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Integrated Eyecare of Bend, Oregon

Medications and Supplements

New medications such as Restasis show promise in increasing tear production. Nutritional supplements might also help. Essential fatty acids and flax seed oil have been shown to increase tear quality and to reduce dry eye symptoms.

Tear Analysis and LASIK

Accurate tear analysis can also benefit people considering LASIK surgery. If tear protein level is measured before LASIK surgery, it can be adjusted to normal levels after surgery and provide improved results.

About Dry Eye

Signs of Dry Eye

Dry eye syndrome can have multiple causes. Some of the most common causes of dry eye include:

  • The natural aging process.
  • Menopause.
  • Living or working in a dry climate.
  • Side effects of some medications.
  • Antihistamines, anti-depressants, and birth control pills.
  • Symptoms of systemic diseases.
  • Lupus, rheumatoid arthritis, and Sjogren's syndrome.
  • Eyelid diseases.

There is significant research in the treatment of dry eye but dry eye is generally controlled rather than cured. This means ongoing care is required.

Silicone Plugs

Temporary or permanent silicone plugs in the tear ducts are an effective treatment option. They attempt to hold more of your natural tear longer on your eye. The plugs can be inserted painlessly in the eye doctor's office and are normally not felt once inserted.

Our Tear Profile System provides an analysis of lactoferrin, one of the most important tear proteins. Proteins in the tears do for the eye what blood does for the rest of the body. They deliver oxygen and nutrition for the cornea, which aids in growth, repair, and protection against infection.

If you answer yes to even a few of the questions on your dry eye questionnaire, you should consider having your tears analyzed with the Tear Profile System. This is a safe, painless procedure where a small tear sample is analyzed. The system allows us to design a treatment program for your special needs and increases your chances for controlling dry eye syndrome.

Once you start a treatment program, we can monitor your tears periodically to determine if any changes need to be made.

Dry Eye Treatment

There is significant research in the treatment of dry eye but dry eye is generally controlled rather than cured. This means ongoing care is required.

Testing for Dry Eye

Signs of dry eye syndrome are different from person to person. The most common symptoms are discomfort in the eyes, including:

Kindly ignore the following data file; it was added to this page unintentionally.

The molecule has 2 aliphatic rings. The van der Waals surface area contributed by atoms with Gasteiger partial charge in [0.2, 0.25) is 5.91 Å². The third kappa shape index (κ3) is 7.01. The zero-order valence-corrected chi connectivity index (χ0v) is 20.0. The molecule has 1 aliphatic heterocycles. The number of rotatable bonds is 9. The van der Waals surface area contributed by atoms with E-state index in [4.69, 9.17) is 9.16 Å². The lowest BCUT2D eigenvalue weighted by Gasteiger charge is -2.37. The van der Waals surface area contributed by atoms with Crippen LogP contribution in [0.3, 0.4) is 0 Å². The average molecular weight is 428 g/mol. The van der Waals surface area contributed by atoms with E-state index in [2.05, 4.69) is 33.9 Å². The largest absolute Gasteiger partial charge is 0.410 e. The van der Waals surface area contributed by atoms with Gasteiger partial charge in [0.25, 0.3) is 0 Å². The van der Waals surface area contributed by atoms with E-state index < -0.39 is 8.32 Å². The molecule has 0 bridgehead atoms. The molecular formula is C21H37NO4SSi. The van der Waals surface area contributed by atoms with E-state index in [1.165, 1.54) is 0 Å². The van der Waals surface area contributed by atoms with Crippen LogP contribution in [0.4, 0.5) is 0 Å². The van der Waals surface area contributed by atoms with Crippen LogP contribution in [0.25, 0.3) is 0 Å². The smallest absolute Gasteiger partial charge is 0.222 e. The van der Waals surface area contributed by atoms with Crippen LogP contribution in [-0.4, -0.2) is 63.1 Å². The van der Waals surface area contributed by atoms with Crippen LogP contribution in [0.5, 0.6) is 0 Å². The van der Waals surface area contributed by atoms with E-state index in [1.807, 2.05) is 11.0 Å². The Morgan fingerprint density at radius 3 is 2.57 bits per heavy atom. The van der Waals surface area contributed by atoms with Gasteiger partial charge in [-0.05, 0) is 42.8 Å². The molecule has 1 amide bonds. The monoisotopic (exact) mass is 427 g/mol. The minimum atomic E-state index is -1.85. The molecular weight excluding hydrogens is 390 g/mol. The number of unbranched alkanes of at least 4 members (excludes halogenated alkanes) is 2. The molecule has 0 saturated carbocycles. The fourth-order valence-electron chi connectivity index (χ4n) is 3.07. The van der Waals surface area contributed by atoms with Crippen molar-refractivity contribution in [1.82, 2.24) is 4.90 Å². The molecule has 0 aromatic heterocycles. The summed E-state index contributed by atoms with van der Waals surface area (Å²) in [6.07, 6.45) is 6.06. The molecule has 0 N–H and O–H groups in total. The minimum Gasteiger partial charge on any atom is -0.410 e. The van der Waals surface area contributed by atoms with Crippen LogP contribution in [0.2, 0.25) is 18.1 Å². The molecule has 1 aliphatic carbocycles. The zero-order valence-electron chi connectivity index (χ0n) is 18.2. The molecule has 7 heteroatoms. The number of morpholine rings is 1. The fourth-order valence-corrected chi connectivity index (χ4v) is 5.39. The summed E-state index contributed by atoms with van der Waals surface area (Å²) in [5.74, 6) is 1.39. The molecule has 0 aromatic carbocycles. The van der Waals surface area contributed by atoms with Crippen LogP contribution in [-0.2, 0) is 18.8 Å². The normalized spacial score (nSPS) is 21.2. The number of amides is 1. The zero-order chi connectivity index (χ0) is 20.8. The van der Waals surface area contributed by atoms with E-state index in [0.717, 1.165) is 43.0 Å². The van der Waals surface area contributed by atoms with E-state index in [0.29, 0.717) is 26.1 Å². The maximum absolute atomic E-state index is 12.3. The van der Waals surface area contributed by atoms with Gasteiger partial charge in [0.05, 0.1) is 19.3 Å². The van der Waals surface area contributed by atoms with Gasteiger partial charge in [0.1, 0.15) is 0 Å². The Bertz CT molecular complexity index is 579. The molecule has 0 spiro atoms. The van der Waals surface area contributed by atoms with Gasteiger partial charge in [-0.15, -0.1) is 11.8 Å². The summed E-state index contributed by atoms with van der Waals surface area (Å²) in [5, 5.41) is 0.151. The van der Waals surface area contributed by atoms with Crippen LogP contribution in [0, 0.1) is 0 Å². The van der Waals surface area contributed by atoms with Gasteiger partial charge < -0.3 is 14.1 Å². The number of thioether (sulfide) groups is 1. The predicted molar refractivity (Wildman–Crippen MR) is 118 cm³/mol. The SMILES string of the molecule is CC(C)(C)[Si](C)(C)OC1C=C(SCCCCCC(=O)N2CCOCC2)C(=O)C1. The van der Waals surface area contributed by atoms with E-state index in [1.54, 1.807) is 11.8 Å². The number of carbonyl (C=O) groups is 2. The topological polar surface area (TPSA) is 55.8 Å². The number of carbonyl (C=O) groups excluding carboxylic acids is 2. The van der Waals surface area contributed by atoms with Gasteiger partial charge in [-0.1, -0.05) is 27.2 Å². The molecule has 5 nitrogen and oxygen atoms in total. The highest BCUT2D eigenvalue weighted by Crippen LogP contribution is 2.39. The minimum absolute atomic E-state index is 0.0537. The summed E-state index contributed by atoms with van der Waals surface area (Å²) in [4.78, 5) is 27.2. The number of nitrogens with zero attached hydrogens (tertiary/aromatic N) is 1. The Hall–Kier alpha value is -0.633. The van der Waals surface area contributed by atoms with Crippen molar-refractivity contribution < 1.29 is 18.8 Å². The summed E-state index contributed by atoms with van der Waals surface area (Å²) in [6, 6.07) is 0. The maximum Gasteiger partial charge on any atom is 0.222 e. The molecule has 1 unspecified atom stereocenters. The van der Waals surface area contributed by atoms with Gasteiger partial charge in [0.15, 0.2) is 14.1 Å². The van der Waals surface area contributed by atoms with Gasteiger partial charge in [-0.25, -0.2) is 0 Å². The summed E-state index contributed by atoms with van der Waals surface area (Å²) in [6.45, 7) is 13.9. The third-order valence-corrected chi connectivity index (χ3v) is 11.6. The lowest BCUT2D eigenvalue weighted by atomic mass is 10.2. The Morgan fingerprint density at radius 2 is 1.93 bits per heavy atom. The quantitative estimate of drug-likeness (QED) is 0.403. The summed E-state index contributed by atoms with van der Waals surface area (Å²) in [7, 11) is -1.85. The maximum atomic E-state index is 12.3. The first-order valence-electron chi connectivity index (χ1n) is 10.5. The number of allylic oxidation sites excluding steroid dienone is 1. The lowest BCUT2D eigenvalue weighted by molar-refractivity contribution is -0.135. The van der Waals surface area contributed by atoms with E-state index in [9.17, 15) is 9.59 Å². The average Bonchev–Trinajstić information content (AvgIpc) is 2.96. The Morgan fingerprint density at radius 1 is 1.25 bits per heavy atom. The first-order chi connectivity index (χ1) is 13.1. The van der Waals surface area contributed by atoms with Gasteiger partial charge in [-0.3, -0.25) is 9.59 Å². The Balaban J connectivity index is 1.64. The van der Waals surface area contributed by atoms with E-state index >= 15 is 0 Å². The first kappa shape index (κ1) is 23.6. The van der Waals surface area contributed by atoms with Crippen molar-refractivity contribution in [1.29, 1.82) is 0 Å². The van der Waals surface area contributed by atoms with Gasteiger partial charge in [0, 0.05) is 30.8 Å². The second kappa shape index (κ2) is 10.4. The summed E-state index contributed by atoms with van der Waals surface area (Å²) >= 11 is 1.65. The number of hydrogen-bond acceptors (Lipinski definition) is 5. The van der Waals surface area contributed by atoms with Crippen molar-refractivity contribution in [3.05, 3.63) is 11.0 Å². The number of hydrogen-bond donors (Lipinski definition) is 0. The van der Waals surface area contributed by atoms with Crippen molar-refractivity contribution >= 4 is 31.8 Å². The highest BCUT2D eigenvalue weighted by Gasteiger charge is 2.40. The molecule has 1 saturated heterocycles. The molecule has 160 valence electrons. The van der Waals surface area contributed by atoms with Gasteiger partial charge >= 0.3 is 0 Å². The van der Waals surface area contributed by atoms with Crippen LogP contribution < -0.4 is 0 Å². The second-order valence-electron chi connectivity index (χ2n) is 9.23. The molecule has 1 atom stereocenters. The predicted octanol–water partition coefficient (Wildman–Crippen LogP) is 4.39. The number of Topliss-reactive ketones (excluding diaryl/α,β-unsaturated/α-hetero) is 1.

• A burning or smarting sensation.
  • Scratchy eyes.
  • Sandy or gritty feeling.
  • A foreign-body sensation, or feeling that there is something in the eyes.
  • Dry eye syndrome causes discomfort because it affects the cornea, which is full of sensory nerve fibers. Less common symptoms are adverse reactions to light and problems with visual acuity.


People with dry eye often note that it is difficult to read or watch television. This is because watching television (or computer screens) and reading require concentration. A person's eyes blink less frequently when concentrating. This allows natural tears to evaporate more quickly.

Another sign of dry eye might be discomfort when wearing contact lenses. Contact lenses can affect the balance of the eyes' tear production and distribution and cause discomfort.

If you think you might experience dry eye syndrome, the first step is to mention this to us when filling out your medical history or at your exam. It is important that you provide us a thorough medical history including current medications. Testing for dry eye may include:


  • An exam of the facial skin and eyelids.
  • Evaluation of the front surface of the eyes.
  • Use of dyes to enhance the signs of dry eye and measure how tears break up and evaporate.
  • Testing for tear quantity.
  • There are two distinct types of dry eye. The first occurs when the eyes do not produce enough tears. The second occurs when tears evaporate too quickly. Improved technology over the last few years now allows us to detect causes and differentiate between the two types of dry eye.

Dry Eye Treatment

Dry eye syndrome is a common condition that can cause symptoms ranging from dry, irritated eyes to visual interference. Dry eye affects 15 to 20 percent of people over age 40.

Until recently, treatment had been hit-or-miss. Newer understanding of the types of dry eye and improved clinical technology allow us to make a more specific diagnosis. You can now take advantage of newer and more effective treatments. 

Artificial Tears

Artificial tears, or lubricating eye drops, have been the mainstay of dry eye treatments. Avoid using some over-the-counter eye drops that “take the red out.” These drops often contain harsh preservatives that can cause further dryness of your eyes. Our current recommendations for artificial tears are non-preserved and much easier on the eye. We recommend Viva Drops, Thera Tears, and Refresh Tears.

Causes of Dry Eye

Advanced Testing

Other Possibilities

Sometimes the cause of dry eye is a medication. In this case it's a good idea to work with your physician to see if other medications can be substituted.

If there is an underlying eyelid disease, treatments may include antibiotic or steroid drops and oral medication.